No one wants Derrick Rose to rush back. Anyone who cares has heard about the bumpy road to recovery from constructive surgery on a torn anterior cruciate knee ligament. Everyone in the room at Rush University Medical Center Tuesday could sense a feel-good, upbeat vibe put out by the Chicago Bulls and their team physician, Brian Cole, who performed the surgery on Saturday.
The clock on Rose’s return as the Bulls’ franchise player and Chicago’s favorite athlete officially has begun to tick. Fans might even want to synchronize their watches if they have a countdown mode – and they can set it that high.
Time till Rose’s Return: 8,688 hours. That’s knocking off 72 from the moment Cole stitched up Rose’s left knee.
And that is 362 days or just shy of 12 months, the cautious end of Rose’s projected recovery range as voiced by Cole Tuesday. Last we checked here at Hang Time HQ, 12 months is just about equivalent to … (gulp) … One. Year.
“Sometimes shorter, sometimes longer,” Cole told a group of Chicago media. “It could take him more than a year to be back to pre-surgery level of performance.”
And this: “It’s impossible to predict tomorrow. Statistically, he should be that player and then some. That doesn’t mean it’s guaranteed.”
Smile. Frown. Smile. Frown. The way Cole balanced each encouraging statement with something more cautionary, you’d expect half of the NBA fans in the Windy City to tear a facial ligament.
After Rose suffered the devastating injury on April 28 in the playoff opener against Philadelphia, the early prognosis was for a layoff lasting six to nine months. Now it’s eight to 12, and even if Rose shaves some time off that sentence for good rehab behavior, that’s a big number for people who care about him and his team to absorb.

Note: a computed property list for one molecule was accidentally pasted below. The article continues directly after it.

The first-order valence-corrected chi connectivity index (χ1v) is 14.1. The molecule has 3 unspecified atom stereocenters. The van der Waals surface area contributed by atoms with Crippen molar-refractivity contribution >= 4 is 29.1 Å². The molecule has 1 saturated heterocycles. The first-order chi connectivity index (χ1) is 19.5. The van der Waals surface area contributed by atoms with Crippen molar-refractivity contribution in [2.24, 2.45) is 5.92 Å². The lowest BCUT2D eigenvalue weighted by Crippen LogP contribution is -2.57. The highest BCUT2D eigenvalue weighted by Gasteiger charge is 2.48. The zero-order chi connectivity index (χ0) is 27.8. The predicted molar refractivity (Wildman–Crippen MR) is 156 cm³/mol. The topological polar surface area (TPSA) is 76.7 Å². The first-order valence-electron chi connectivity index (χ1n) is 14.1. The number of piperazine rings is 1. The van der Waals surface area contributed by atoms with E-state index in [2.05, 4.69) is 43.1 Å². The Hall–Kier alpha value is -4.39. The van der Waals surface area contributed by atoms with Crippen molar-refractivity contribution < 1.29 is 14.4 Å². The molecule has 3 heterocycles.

Cole said that, in a best-case scenario, the 2011 NBA MVP might be able to return in January or February. That would change everything and, if all went well, permanently turn those frowns upside down.
But the doctor also said: “He could miss the entire season.”
Not to worry, a member of Rose’s family told the Chicago Tribune over the weekend. Keep in mind, of course, that Reggie Rose doesn’t even play a doctor on TV:
“He’s not sitting out the entire (2012-2013) year,” Reggie said. “We’re just going to bring him back slowly. I think the biggest thing to do is not put a time limit on it, just when he feels comfortable. When he comes back, he’s got to learn how to trust his body. I tore my ACL in college also. So it’s him learning how to trust his body.”
Still, if Reggie’s little brother does play his next game for the Bulls at the start of the 2013-14 season, so much around him will have changed. Richard Hamilton – the guy signed in December to lighten Rose’s scoring load — might be gone, the Bulls declining to pick up the third year of his contract for a wing player approaching his 36th birthday.
Forward Carlos Boozer will be nearing 32, what little lift that’s left in his game nearly gone. Teammates such as Taj Gibson, Omer Asik, Kyle Korver, Ronnie Brewer and C.J. Watson might be elsewhere due to business decisions, theirs or the clubs’. Someone will have had to main the point guard spot in 2012-13, so that guy will either be a stop-gap solution or someone who might bristle at a new backup role.
Coach Tom Thibodeau probably won’t have led his team to the NBA’s best regular season record for a third straight season and – let’s be honest – there’s no assurance Chicago would even qualify for the playoffs next spring. By April 28, 2013, any notions of a storybook spring return by the point guard might be moot. Thus the 2013-14 possibility.
Bravo to the Bulls, of course, for laying out the reality of Rose’s rehab and timeline, and for not blinking at the difficult time ahead. “Obviously, short-term, we’re going to take a hit,” general manager Gar Forman said. “Our thinking long-term won’t change at all.”
In other words, Rose will be the Bulls’ cornerstone player whenever he is able to play again, and particularly play again at or near his remarkable pre-injury level. That’s to be lauded, at whatever percentage of his former bad self Rose returns. The fans will keep showing up to United Center – they endured the Tim Floyd era, so they can do this time standing on their heads.
But change happens, time marches on (or limps along) and, by the time Rose does come back, there’s no telling whether the Bulls will be able to get the band back together again.